The Best Guide to Olde Norfolk’s Bygone Pubs
It has been said that ‘good things come in pairs, and if we look around, the evidence is clear: cheese and wine, tea and biscuits, gin and tonic… the list goes on. However, after digging deeper into our rich local history, one more perfect pairing deserves a spot on that list – Norwich and pubs!
In old Norwich, it used to be said that ‘there was a pub for every day of the year, and a church for every week, but alas, like all good things, they must come to an end. With a city as old as we are it’s not surprising that many establishments have not been able to stand the test of time, but that does not mean they didn’t make a lasting impression. After doing some digging, we at ABC want to raise a toast to all the bygone pubs that have made this city the pub-loving capital of Norfolk – this rounds on us!
Bridging the gap between ancient and modern, the Orford Arms is a pub old enough to be seen as a certified classic, and yet still young enough to find an older person or two who happened to be a part of the incredible scene that took place there throughout the ‘60s and early ‘70s!
Every city has its favourite music haunt – London had the U.F.O Club, home of Pink Floyd, Liverpool had the Cavern Club, home of the Fab Four, but how does Norwich fit into this musical heritage of swinging sixties? The answer: the Orford Arms.
Beginning its life in 1865, it wasn’t until the Potter family took over the lease in 1962 that the Orford Arms really started making a name for itself. Deciding to effectively give local booking agents free reign over the acts in the Cellar below the pub, Douro Potter may not have had any idea of the scene he was creating. With only the space to hold 300 patrons in the Cellar, surprisingly some of the hottest acts of the ‘60s played there, we’re talking the likes of Eric Clapton and Rod Stewart!
Throughout the rest of that decade, the Orford Arms would host a variety of acts making it one of the best spots to drink as a young person, however, by the late ‘60s it began to lose steam, and after relinquishing the lease in 1970, the Orford Arms was laid to rest in ‘74.
When the closing of a pub is described as “one of the greatest single losses to the Norwich drinker” you can be sure that there’s a worthy story behind it! This particular drinking establishment takes us all the way back to the 1840s, though it was housed in a 15th-century building in Haymarket. Making a name for themselves as wine merchants, the cellars beneath the house became famous in and around Norwich for their vastness and also as the home of their own bottling facility, a practice that was quite rare for a rural business during the period.
Taken from a quote in 1925 by one Walter Wicks,
‘upon entering, one feels suddenly transported from the bustle and din of a sternly commercial age to the rollicking days of Falstaff and the merrie England of Good Queen Bess’ – which to us certainly does sound like an enjoyable night out!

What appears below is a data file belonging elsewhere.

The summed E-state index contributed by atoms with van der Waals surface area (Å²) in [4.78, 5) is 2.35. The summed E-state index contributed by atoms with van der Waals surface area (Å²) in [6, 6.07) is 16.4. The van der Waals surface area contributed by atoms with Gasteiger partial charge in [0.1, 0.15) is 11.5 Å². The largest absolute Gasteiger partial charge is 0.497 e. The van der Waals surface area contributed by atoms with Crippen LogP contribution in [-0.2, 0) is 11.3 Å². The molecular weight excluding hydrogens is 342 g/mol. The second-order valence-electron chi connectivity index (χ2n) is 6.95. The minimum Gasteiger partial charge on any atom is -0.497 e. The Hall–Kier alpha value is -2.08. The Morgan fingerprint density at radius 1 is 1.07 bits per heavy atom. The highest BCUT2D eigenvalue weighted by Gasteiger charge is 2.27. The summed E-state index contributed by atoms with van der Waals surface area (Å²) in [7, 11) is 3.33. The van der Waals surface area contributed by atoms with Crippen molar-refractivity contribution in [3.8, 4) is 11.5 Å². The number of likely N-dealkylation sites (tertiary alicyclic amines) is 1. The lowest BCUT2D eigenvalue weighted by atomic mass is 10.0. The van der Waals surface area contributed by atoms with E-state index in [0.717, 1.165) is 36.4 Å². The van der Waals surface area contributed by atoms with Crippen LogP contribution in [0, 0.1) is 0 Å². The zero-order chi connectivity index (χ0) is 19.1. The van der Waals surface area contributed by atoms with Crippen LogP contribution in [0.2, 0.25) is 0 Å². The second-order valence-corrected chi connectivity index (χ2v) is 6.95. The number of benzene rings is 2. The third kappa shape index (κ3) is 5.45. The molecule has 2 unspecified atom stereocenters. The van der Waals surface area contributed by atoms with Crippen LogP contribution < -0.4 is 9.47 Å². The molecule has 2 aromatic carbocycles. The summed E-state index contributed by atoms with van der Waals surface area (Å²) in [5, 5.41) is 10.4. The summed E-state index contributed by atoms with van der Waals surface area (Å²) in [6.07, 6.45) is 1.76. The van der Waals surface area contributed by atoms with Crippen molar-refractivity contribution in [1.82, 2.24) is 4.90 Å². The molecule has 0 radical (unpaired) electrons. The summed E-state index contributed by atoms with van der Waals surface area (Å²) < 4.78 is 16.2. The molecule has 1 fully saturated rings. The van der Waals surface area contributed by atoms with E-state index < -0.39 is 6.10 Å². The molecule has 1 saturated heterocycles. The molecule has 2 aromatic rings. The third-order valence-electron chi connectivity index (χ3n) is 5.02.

Before its closure in 1971, Backs was known primarily for its charm as one of the last vestiges of the old English drinking tradition that, by the 1960s, was becoming somewhat of a ghost of its former self. A quote from Bram Lowe from the early 60s remarked,
‘the only time you saw ladies was in the Elizabethan Bar, which was presided over by a lovely old gent called Alfred Parsons who was your class-aged retainer. He’d prepare hot toddies in a brightly burnished kettle on the bar which he’d religiously boil and bring over to your table to serve.’ – a truly magical experience we’re sure.
Sometimes, public houses can become iconic for reasons beyond simply bricks and mortar – the same is said for many pubs around the world: it’s about the people inside! This adage couldn’t be more pertinent when it comes to one of old Norwich’s favourite drinking spots… the Jolly Butchers!
Our story concerns one Black Anna – and however mysterious her nickname might sound, she was one of the most beloved Norwichians in our city’s folklore. Her moniker arising from her unyielding subscription to wearing only black, she was loved and lauded over the city for her hospitality and her particular talent as a jazz singer, whose witty talent for double entendre ingratiated her with the American airmen of WWII stationed nearby.
She and the Jolly Butchers would remain popular until long after the war as news broke out across the town and brought interested patrons from all over the county to listen to her and the local musicians play.
There you have it
While we only have enough time to mention three of Ye Olde Norwich’s pubs you can be sure to find much more information collected by the Norwich Heritage Project, along with descriptions and the history of many of our favourite haunts in our Fine City today!
As much as we do love a good time, and even though the pubs we’ve toured today don’t exist anymore, it’s always good to remember to stay responsible while out on the town. Here at ABC we’re not only dedicated to getting you from one place to another, but we’re also here to help keep you safe when you’re ‘doing some historical research’!
And as always,